What Life Amongst the Clouds Tells Us About Global Warming

c. looby

Tropical montane cloud forests (TMCF) are characterized by persistent cloud cover. Unfortunately, the cloud layer is rising due to global warming, leading to drier and warmer conditions.  Ecology and Evolutionary Biology Ph.D. candidates, Caitlin Looby and Mia Maltz, and their advisor Professor Kathleen K. Treseder, have recently published research investigating how TMCF ecosystem shifts affect resident fungal species in Monteverde, Costa Rica.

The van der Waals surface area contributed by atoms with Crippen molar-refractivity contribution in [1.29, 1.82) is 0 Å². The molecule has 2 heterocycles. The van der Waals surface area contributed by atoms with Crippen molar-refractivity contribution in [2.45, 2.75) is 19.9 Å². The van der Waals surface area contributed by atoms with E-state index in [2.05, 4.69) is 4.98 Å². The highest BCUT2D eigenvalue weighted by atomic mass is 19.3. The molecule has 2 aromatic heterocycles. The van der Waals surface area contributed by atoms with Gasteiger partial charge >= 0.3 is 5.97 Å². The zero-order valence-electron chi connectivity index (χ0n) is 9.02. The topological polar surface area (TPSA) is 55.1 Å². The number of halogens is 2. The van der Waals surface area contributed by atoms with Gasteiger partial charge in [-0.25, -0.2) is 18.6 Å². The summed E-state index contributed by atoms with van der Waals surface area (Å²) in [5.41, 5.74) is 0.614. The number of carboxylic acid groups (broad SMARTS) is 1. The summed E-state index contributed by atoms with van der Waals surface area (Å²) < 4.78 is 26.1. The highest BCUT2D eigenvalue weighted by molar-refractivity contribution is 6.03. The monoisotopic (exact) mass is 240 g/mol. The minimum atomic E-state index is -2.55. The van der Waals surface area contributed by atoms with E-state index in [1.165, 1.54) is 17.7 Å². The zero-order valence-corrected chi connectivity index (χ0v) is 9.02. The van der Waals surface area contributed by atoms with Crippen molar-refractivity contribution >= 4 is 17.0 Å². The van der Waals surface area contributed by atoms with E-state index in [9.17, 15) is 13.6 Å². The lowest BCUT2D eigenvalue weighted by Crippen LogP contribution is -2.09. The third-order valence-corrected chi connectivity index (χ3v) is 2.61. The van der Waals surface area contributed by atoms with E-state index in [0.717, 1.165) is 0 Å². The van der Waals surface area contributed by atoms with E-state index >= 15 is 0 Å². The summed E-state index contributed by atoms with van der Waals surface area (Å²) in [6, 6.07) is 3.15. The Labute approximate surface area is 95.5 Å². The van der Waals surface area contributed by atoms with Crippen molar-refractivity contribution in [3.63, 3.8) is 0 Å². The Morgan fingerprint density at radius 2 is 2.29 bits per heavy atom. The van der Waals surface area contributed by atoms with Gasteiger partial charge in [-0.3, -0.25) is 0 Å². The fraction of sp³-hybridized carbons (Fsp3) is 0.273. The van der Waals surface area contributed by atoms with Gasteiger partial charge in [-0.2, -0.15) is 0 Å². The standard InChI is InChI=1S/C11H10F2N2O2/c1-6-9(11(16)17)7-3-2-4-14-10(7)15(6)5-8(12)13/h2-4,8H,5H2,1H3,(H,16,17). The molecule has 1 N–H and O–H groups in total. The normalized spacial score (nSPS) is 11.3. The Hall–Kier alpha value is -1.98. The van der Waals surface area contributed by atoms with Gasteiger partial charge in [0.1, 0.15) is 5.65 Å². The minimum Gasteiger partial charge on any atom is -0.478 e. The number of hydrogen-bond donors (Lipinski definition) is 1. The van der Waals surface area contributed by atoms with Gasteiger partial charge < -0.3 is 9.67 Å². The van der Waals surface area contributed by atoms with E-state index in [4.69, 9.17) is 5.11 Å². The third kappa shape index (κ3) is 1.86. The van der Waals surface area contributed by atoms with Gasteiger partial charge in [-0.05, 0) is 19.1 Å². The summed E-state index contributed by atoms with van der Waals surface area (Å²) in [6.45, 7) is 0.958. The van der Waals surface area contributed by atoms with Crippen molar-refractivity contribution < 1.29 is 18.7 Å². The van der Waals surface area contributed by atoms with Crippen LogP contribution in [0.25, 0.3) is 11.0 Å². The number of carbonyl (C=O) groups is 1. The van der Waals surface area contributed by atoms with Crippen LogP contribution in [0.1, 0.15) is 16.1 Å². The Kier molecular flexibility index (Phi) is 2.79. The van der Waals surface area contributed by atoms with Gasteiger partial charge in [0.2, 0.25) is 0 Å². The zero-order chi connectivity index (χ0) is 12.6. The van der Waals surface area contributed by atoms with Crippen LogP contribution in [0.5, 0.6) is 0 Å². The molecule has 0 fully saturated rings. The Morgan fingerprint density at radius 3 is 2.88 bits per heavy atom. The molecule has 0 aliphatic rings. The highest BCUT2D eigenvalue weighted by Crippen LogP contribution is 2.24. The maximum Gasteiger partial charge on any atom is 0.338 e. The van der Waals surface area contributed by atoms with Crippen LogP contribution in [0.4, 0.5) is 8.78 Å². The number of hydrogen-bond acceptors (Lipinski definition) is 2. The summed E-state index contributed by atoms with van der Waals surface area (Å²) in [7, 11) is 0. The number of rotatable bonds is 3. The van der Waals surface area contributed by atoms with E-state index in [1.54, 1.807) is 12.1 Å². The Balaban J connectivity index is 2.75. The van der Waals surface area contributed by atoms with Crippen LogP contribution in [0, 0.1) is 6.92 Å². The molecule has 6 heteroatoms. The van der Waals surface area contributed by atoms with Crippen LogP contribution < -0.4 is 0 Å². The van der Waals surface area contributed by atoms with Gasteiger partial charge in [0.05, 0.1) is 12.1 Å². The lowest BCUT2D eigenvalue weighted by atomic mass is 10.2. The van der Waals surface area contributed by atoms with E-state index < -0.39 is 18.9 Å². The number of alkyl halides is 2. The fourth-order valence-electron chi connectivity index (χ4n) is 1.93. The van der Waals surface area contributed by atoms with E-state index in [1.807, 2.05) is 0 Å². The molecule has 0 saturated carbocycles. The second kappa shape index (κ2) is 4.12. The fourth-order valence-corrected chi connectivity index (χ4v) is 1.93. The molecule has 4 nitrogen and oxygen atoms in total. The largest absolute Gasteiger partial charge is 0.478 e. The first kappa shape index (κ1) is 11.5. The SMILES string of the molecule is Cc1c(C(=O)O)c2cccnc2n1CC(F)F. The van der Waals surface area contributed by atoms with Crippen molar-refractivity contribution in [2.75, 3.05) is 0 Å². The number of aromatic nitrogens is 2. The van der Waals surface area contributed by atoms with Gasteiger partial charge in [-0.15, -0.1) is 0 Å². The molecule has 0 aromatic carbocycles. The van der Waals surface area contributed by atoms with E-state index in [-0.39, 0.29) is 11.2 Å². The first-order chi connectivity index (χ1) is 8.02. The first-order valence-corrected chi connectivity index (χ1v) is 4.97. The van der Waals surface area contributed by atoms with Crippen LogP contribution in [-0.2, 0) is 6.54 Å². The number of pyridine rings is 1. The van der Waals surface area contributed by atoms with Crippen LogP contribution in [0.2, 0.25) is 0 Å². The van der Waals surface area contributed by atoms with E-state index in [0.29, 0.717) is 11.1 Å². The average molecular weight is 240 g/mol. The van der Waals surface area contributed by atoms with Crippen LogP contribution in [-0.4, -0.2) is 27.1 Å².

TMCF ecosystems are undergoing rapid shifts as species either go extinct, or are forced to follow their optimal climates to higher elevations.  In Looby’s study, they found that soil fungi, specifically those responsible for breaking down plant material, are less diverse at higher elevations. Their results suggest that climate change could have a significant impact on fungal diversity as higher elevations become warmer and drier.

The fully study is now available online in Ecology & Evolution.

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